With more Americans living longer than ever, heart failure is on the rise. According to the Centers for Disease Control and Prevention (CDC), over six million American adults have heart failure—but contrary to what you might assume, the term “heart failure” doesn’t mean your heart is no longer beating. Rather, heart failure is a serious condition in which your heart doesn’t pump enough blood to keep your body functioning at its best.
Unfortunately, the signs of heart failure can be difficult to spot, and early symptoms often go unnoticed. Signs of heart failure include shortness of breath during daily activities, difficulty breathing when lying down, weight gain, swelling, and fatigue. In addition, studies show that one particular thing you may be doing at night can increase your risk of heart failure. Read on to find out what it is, and how it could be putting your heart in danger.
If you wake up tired or struggle to keep your eyes open during the day despite getting a full night’s rest, you may be suffering from a common condition that can lead to heart failure. According to a 2018 study published in the Texas Heart Institute Journal, this sleep problem is linked to many heart-related issues, such as hypertension, coronary artery disease, cardiac arrhythmias, sudden cardiac death, and heart failure.
There are two types of heart failure: systolic and diastolic. Systolic heart failure occurs when your heart’s left ventricle doesn’t contract completely, making your heart unable to pump enough blood throughout your body. Diastolic heart failure happens when less blood gets pumped through your body because the left ventricle fails to fill with blood properly.
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Sleep apnea is a common condition in which your breathing stops and starts frequently throughout the night. This prevents your body from getting enough oxygen, and puts you at risk of health complications. There are two distinct types of sleep apnea related to heart failure: obstructive sleep apnea (OSA) and central sleep apnea (CSA).
“In OSA, the airway partially or completely closes,” explains Harneet Kaur Walia, MD, director of sleep medicine at Baptist Health’s Miami Cardiac & Vascular Institute. “In CSA, there’s no obstruction in the airway. In this kind of sleep apnea, respiratory drive is absent from the brain.”
According to the 2018 study, the prevalence of OSA is substantially higher in people with heart failure than in the general population. “OSA is strongly associated with high blood pressure, abnormal heart rhythm, heart attack, stroke, and heart failure,” warns Kaur Walia. “In patients with heart failure, excessive fluid in the upper airway is an additional factor that may contribute to the airway narrowing. Changes in pressure of the chest related to sleep apnea cause stress on the heart, and this effect is greater in those with heart failure.”
Symptoms of sleep apnea to watch for include snoring, morning headaches, mood disorders, insomnia, and waking in the night due to choking or gasping for air. Other warning signals to look for that may not be as easy to detect include elevated blood pressure and increased sympathetic nervous system activity, such as accelerated heart rate, dilated pupils, constricted blood vessels.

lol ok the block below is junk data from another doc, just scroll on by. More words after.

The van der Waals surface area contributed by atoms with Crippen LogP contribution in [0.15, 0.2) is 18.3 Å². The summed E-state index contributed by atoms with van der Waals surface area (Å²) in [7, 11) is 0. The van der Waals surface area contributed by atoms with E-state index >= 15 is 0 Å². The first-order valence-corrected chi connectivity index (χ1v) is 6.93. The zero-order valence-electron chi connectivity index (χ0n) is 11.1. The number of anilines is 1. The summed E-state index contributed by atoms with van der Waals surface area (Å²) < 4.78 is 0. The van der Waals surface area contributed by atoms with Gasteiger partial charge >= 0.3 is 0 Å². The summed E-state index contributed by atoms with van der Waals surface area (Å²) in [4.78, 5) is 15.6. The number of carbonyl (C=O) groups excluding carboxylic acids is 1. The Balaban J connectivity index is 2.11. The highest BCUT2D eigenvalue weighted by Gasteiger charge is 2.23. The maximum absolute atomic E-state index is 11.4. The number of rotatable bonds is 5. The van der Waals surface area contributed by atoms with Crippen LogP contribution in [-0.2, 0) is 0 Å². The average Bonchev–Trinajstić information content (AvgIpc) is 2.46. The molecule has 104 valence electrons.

“Individuals who are overweight, have a large neck circumference, smoke, or have chronic lung diseases such as asthma are at increased risk of OSA,” states Jennifer Mieres, MD, professor of cardiology at Zucker School of Medicine. “In addition, there is a higher prevalence of sleep apnea in men; they are two to three times more likely to have sleep apnea than women. The risk increases for women who are obese, and for those who are post-menopausal. Polycystic ovary syndrome, hormonal disorders, and prior stroke can also increase the risk of sleep apnea.”
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If you suspect you have sleep apnea, see a doctor who can perform a test to determine if you have OSA. There are two types of tests—nocturnal polysomnography and home sleep tests. During a nocturnal polysomnography test, doctors monitor your heart, lung, and brain activity, breathing patterns, bodily movements, and blood oxygen levels while sleeping. Home sleep tests are simplified tests that your doctor will provide so you can measure your heart rate, breathing patterns, and blood oxygen levels through the night.
The Mayo Clinic reports that there are therapeutic and surgical treatments for sleep apnea. Therapeutic treatment for OSA typically involves equipment that works to keep airway passages open. The most common treatment is continuous positive airway pressure (CPAP)—a device that delivers air pressure through a mask to keep your airway passages open while sleeping. Other therapeutic treatments include oral appliances that keep your throat open, supplemental oxygen, and adaptive servo-ventilation (ASV) air flow devices.
If therapeutic treatments can’t resolve your OSA, surgery may be required. Options include tissue removal from the roof of your mouth and throat, jaw repositioning, nerve stimulation, and forming a new air passageway (also called a tracheostomy). A tracheostomy is only required in extreme cases where OSA is potentially life-threatening. Your doctor may recommend healthy lifestyle habits for milder OSA cases, such as healthy eating, weight loss, avoiding alcohol, and not smoking.
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